Port Colborne, Ontario
Celebrating marine heritage
Business View Magazine interviews Bill Steele, Mayor of Port Colborne, Ontario for our focus on Infrastructure in Canadian Cities.
The City of Port Colborne, Ontario is a community steeped in marine heritage – no surprise, given its location at the southern terminus of the Welland Canal at the northern shore of Lake Erie on the Niagara Peninsula. When the canal was completed in 1833, this small settlement on Gravelly Bay was named a port-of-entry and in 1834, dubbed Port Colborne, in honor of Upper Canada’s Lt.-Governor, Sir John Colborne, who was instrumental in securing funding for the canal project. Known today as “Niagara’s South Coast,” Port Colborne entertains residents and visitors, alike, with unique shops and restaurants in its historic Canal District, beaches, parks, nature trails, a full-service marina, recreation facilities – and the never-disappointing pleasures of watching those steamships sail by.
Port Colborne Mayor, Bill Steele, took office in Dec. 2018, after serving as Councillor from 1996 to 2014. The Steele Family has deep roots in the community, going back to the late 1770s, and Bill is carrying on the tradition. His Great Uncle, Dewitt Carter, was Mayor in 1918 and his Great Grandfather, C.S. Steele, served as Mayor from 1927 to 1928. Bill also has a passion for the community’s marine history. He shares, “With this administration coming in, we have a thrust for the marine industry. The industry across the Great Lakes is growing and we want to be a part of that. We have an agreement with the Port of Hamilton to pursue development of our canal lands in Port Colborne. Our Economic Development Office is working closely with the St. Lawrence Seaway Authority to look at acquiring and opening up lands to bring new companies in and bolster what’s currently here.”
Cruise ships are now using Port Colborne as a stop and the city is trying to get a proper docking facility and welcoming facility for that. Over the last year and a half, the Mayor’s office, the CAO’s office, and EDO have also been doing one-on-one meetings with existing industrial businesses as to how they can help them grow. Steele says, “One of those companies, we put in touch with Brock University and they’re looking at a collaboration with having students, physically, in the plant. They’ve actually dedicated space to classroom areas. That’s something that’s really new to us and very new to Brock. Personally, as Mayor, I’m very big on collaboration, not only with our surrounding municipalities but with our businesses in town. We can’t always throw money at it, but we can certainly facilitate with upper tier levels of government, with educational institutions, and in our own planning and development departments to help with business growth.”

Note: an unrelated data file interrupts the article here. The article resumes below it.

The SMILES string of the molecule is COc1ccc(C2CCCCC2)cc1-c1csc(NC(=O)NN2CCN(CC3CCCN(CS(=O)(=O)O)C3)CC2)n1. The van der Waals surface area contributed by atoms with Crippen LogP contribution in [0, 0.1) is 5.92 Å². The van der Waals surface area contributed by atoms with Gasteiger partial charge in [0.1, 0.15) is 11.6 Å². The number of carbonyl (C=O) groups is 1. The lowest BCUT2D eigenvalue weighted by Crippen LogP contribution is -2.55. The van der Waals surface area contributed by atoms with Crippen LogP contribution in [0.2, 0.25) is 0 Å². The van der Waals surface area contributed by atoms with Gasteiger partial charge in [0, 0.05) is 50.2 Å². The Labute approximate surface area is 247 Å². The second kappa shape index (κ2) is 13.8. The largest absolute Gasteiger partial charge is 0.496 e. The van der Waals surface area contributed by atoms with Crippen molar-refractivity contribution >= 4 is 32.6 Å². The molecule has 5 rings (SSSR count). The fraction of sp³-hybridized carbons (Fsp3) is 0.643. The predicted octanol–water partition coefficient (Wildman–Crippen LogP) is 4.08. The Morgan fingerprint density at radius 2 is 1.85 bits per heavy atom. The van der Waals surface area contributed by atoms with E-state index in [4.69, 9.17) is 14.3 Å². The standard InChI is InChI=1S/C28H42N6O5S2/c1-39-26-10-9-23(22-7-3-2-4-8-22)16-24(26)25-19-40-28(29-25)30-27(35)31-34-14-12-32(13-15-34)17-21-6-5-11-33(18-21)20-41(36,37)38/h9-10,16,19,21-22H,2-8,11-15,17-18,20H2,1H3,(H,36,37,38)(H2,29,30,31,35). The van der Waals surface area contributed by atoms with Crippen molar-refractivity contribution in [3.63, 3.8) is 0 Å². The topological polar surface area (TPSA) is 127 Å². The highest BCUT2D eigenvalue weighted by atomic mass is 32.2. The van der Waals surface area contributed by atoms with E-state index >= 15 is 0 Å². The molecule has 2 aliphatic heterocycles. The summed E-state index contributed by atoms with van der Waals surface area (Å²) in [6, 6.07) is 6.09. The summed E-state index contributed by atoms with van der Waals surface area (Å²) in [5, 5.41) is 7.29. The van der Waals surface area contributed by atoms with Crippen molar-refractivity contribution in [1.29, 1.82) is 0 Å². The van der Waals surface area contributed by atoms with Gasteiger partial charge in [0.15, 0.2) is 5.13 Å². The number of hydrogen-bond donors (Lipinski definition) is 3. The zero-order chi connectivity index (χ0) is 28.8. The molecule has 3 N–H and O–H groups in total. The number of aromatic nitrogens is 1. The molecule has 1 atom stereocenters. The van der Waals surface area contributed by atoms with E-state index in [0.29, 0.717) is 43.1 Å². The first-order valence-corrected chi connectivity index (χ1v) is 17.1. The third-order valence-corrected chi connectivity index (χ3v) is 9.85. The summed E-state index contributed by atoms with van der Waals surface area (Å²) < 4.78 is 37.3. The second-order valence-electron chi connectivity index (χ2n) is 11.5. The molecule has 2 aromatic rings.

CAO Scott Luey reports, “Last year, prior to the election, the previous council approved an Economic Development Strategy and that was the roadmap that our EDO is using to plan out our industrial growth, commercial growth, and even residential growth. The final Strategic Plan will be approved by council before the end of 2019. We have a strong marine history; even some of the sailors who work on the ships – captains, engineers, first mates – live in Port Colborne. Of course, being located along the canal, we have many ship chandlers (companies that are suppliers to the shipping industry), and a lot of machine shops in town that send product all over the world. Our proximity to the U.S., and the canal and the shipping transportation links we have, makes Port Colborne ideal for all kinds of businesses, even if they’re not canal-related.”
Last year, over $14 billion in goods were transported through ships across the Great Lakes. That was a 14 percent increase over a two-year period. This year, while some of the ports have seen a very slight decline, most of them have experienced a huge increase in shipping. So, the trend is continuing and not expected to wane any time soon. With the emphasis on clean, green energy, Mayor Steele predicts, “I think you’ll see a lot more goods being shipped across the Great Lakes. And what will happen is they’ll deliver large amounts of goods to a destination, so the trucking or train portion is a lot shorter. And that, in turn, helps with climate change and environmental concerns, as part and parcel of the whole increase in shipping.”
Port Colborne has two major dock operators and they’re thriving. One, Port Colborne Marine Terminal (formerly Snyder Services), is partnered with Quebec Stevedoring and has interests in Port Colborne and Port Weller in St. Catharines. The other company, Rankin Construction, has a partnership with Logistech. They have an interesting business – working with a container service running a small container ship called the Cleveland Europe Express out of Antwerp, Belgium. It stops at Port Colborne and drops off containers of goods that people have ordered. Then it goes across Lake Erie to Cleveland, empties the rest of its shipment and picks up other goods. On the return trip to Belgium, it picks up more goods at Port Colborne – a two-week turnaround time, hence the name “Express.”